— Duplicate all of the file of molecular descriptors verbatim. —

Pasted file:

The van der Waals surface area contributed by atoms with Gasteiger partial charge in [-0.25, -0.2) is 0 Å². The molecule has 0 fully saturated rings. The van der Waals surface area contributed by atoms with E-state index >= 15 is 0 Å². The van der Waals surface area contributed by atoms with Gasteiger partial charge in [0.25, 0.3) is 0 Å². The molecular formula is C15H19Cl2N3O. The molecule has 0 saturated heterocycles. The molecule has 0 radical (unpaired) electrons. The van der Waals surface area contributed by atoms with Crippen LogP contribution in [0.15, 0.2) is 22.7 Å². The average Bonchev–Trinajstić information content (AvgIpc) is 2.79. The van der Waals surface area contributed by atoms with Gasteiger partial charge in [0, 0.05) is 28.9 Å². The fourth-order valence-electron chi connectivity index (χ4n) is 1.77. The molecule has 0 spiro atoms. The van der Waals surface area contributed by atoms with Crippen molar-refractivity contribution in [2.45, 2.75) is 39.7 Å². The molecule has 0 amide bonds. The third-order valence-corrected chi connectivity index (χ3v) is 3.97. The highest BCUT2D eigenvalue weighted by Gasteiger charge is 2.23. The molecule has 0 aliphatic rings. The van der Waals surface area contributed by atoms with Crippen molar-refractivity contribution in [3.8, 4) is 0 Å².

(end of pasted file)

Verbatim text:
The van der Waals surface area contributed by atoms with Gasteiger partial charge in [-0.25, -0.2) is 0 Å². The molecule has 0 fully saturated rings. The van der Waals surface area contributed by atoms with E-state index >= 15 is 0 Å². The van der Waals surface area contributed by atoms with Gasteiger partial charge in [0.25, 0.3) is 0 Å². The molecular formula is C15H19Cl2N3O. The molecule has 0 saturated heterocycles. The molecule has 0 radical (unpaired) electrons. The van der Waals surface area contributed by atoms with Crippen LogP contribution in [0.15, 0.2) is 22.7 Å². The average Bonchev–Trinajstić information content (AvgIpc) is 2.79. The van der Waals surface area contributed by atoms with Gasteiger partial charge in [0, 0.05) is 28.9 Å². The fourth-order valence-electron chi connectivity index (χ4n) is 1.77. The molecule has 0 spiro atoms. The van der Waals surface area contributed by atoms with Crippen molar-refractivity contribution in [2.45, 2.75) is 39.7 Å². The molecule has 0 amide bonds. The third-order valence-corrected chi connectivity index (χ3v) is 3.97. The highest BCUT2D eigenvalue weighted by Gasteiger charge is 2.23. The molecule has 0 aliphatic rings. The van der Waals surface area contributed by atoms with Crippen molar-refractivity contribution in [3.8, 4) is 0 Å².